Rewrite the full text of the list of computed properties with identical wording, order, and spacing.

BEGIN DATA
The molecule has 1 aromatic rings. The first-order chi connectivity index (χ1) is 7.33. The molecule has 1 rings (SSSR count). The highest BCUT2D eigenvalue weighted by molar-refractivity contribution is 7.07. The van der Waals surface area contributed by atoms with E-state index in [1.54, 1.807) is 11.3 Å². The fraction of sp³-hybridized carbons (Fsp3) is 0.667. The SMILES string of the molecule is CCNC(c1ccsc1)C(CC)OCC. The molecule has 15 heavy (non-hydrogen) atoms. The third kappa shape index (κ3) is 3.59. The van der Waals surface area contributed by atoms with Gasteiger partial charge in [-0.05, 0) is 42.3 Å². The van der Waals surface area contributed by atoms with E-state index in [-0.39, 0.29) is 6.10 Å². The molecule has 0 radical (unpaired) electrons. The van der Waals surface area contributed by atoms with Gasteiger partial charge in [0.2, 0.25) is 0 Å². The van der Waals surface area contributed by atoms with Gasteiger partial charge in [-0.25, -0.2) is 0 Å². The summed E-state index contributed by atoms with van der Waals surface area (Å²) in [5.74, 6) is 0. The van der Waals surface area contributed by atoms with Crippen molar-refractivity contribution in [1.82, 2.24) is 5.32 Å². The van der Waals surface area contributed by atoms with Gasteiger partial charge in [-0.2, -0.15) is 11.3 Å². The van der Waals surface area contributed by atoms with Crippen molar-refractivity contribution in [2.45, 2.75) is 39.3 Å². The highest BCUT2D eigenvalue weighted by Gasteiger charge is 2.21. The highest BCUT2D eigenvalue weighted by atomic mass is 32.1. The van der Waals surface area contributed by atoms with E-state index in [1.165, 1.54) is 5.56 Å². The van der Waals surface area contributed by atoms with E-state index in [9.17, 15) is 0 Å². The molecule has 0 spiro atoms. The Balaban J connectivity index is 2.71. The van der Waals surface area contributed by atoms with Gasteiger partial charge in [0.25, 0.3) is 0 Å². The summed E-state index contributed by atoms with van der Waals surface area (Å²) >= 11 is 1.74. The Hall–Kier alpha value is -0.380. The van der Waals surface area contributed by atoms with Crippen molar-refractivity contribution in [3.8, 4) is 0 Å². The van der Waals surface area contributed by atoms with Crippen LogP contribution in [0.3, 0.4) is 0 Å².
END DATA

The molecule has 1 aromatic rings. The first-order chi connectivity index (χ1) is 7.33. The molecule has 1 rings (SSSR count). The highest BCUT2D eigenvalue weighted by molar-refractivity contribution is 7.07. The van der Waals surface area contributed by atoms with E-state index in [1.54, 1.807) is 11.3 Å². The fraction of sp³-hybridized carbons (Fsp3) is 0.667. The SMILES string of the molecule is CCNC(c1ccsc1)C(CC)OCC. The molecule has 15 heavy (non-hydrogen) atoms. The third kappa shape index (κ3) is 3.59. The van der Waals surface area contributed by atoms with Gasteiger partial charge in [-0.05, 0) is 42.3 Å². The van der Waals surface area contributed by atoms with E-state index in [-0.39, 0.29) is 6.10 Å². The molecule has 0 radical (unpaired) electrons. The van der Waals surface area contributed by atoms with Gasteiger partial charge in [0.2, 0.25) is 0 Å². The van der Waals surface area contributed by atoms with Gasteiger partial charge in [-0.25, -0.2) is 0 Å². The summed E-state index contributed by atoms with van der Waals surface area (Å²) in [5.74, 6) is 0. The van der Waals surface area contributed by atoms with Crippen molar-refractivity contribution in [1.82, 2.24) is 5.32 Å². The van der Waals surface area contributed by atoms with Gasteiger partial charge in [-0.2, -0.15) is 11.3 Å². The van der Waals surface area contributed by atoms with Crippen molar-refractivity contribution in [2.45, 2.75) is 39.3 Å². The highest BCUT2D eigenvalue weighted by Gasteiger charge is 2.21. The highest BCUT2D eigenvalue weighted by atomic mass is 32.1. The van der Waals surface area contributed by atoms with E-state index in [1.165, 1.54) is 5.56 Å². The van der Waals surface area contributed by atoms with E-state index in [9.17, 15) is 0 Å². The molecule has 0 spiro atoms. The Balaban J connectivity index is 2.71. The van der Waals surface area contributed by atoms with Gasteiger partial charge in [0.25, 0.3) is 0 Å². The summed E-state index contributed by atoms with van der Waals surface area (Å²) >= 11 is 1.74. The Hall–Kier alpha value is -0.380. The van der Waals surface area contributed by atoms with Crippen molar-refractivity contribution in [3.8, 4) is 0 Å². The van der Waals surface area contributed by atoms with Crippen LogP contribution in [0.3, 0.4) is 0 Å².